Guest Voices

Africa’s Protracted Conflict

One of most protracted conflicts in Africa today concerns the former Spanish colony of Spanish Sahara, situated in the northwestern corner of the continent, adjacent to Morocco, Algeria and Mauritania.

 By the 20th century, Spain’s once-grand empire consisted of a few small bits and pieces, all in Africa: Ifni and the protectorate of Spanish Morocco in northern Morocco (the rest of Morocco was a French protectorate); Spanish Sahara to Morocco’s south; and Spanish Guinea, consisting of the offshore island of Fernando Po (now Bioko) and the small continental enclave of Rio Muni.

 When Morocco achieved independence from France in 1956, Ifni and Spanish Morocco became part of that country. But Morocco also laid claim to Spanish Sahara (now Western Sahara), which Spain had acquired in 1884 during the so-called “scramble for Africa,” asserting that the territory was historically an integral part of the Moroccan monarchy.

The population there is of mixed Arab and Berber descent.

Beginning in 1973, a guerrilla war, led by the Polisario Front and representing the native Sahrawi tribes, had also begun to challenge Spanish control in the colony, and Spain had actually launched negotiations for a handover of power with leaders of the indigenous rebel movement.

Meanwhile, Morocco lost its case for legal control of the territory at the International Court of Justice in October 1975, and a United Nations mission to the territory found that Sahrawi support for independence was “overwhelming.”

One month later, some 350,000 Moroccans advanced several miles into the territory, escorted by 20,000 Moroccan troops, in the so-called “Green March.” It caught Spain in a moment of political crisis. In 1975, with the death of Francisco Franco, Spain was transitioning from a fascist dictatorship to a constitutional monarchy.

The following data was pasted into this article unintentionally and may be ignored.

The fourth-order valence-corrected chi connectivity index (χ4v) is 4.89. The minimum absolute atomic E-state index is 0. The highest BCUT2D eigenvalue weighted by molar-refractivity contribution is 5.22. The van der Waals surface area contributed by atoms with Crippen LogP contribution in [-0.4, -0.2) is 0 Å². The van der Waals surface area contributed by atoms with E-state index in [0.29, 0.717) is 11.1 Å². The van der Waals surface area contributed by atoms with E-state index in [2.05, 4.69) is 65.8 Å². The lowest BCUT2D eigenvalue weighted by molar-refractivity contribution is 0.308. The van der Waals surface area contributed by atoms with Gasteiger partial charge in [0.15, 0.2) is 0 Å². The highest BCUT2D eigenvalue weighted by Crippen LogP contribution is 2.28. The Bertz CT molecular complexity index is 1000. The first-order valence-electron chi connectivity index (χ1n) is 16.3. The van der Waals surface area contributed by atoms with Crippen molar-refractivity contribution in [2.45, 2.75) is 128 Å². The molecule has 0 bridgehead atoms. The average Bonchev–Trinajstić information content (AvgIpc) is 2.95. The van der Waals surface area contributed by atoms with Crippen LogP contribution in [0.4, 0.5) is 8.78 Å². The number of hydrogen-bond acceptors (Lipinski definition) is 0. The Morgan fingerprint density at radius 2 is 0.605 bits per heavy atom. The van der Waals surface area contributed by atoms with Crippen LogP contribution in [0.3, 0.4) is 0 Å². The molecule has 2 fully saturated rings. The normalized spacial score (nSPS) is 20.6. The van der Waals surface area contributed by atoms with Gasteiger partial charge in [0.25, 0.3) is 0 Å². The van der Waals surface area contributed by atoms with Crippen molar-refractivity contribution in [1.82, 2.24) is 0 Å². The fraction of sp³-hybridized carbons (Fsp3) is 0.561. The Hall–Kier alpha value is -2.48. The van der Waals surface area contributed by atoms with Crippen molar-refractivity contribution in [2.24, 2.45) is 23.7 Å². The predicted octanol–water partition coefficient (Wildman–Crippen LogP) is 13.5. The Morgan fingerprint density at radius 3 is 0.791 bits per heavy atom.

Francisco Franco
Francisco Franco

Madrid decided to withdraw from Spanish Sahara following renewed Moroccan demands and international pressure, mainly from UN resolutions regarding decolonization.

Spain agreed to cede the colony to Morocco and Mauritania, and the area was then split between the two. But after a disastrous four-year war with the Polisario, Mauritania withdrew from Western Sahara, and left Morocco in control of all of what it calls its Southern Provinces.

The Polisario, aided by Algeria, has continued to oppose the Moroccan occupation, which has not been recognized by the African Union or the UN.

Western Sahara
Western Sahara

In 1976, the guerrilla movement proclaimed the Sahrawi Arab Democratic Republic and set up a government in exile in Algeria. Since 1979, the Polisario Front has been recognized by the UN as the representative of the people of Western Sahara.

The Sahrawi Arab Democratic Republic was admitted to the African Union in 1984, prompting Morocco to withdraw from the organization.

In 1991 Morocco and the Polisario agreed to a UN -backed ceasefire, which included an agreement by Morocco to allow a referendum in Western Sahara to determine the wishes of its population.

However, the referendum has not been held because of questions over who is eligible to vote. Bloody clashes erupted between police and pro-independence protesters last month, when a UN envoy visited the territory.

As of 2013, the Sahrawi Arab Democratic Republic has been recognized by 85 states. Morocco’s claim is supported by the Arab League.

Sand dunes of Sahrawi Arab Democratic Republic
Sand dunes of Sahrawi Arab Democratic Republic

In the 1980s, Morocco built a 2,700 kilometre-long barrier to keep Polisario fighters out of the bulk of the area that lies to the north and west of it. Today, the Polisario Front controls the eastern third of the territory, but this area is almost uninhabited, while many thousands of Sahrawis languish in refugee camps in Algeria and Mauritania.

 Henry Srebrnik is a professor of political science at the University of Prince Edward Island.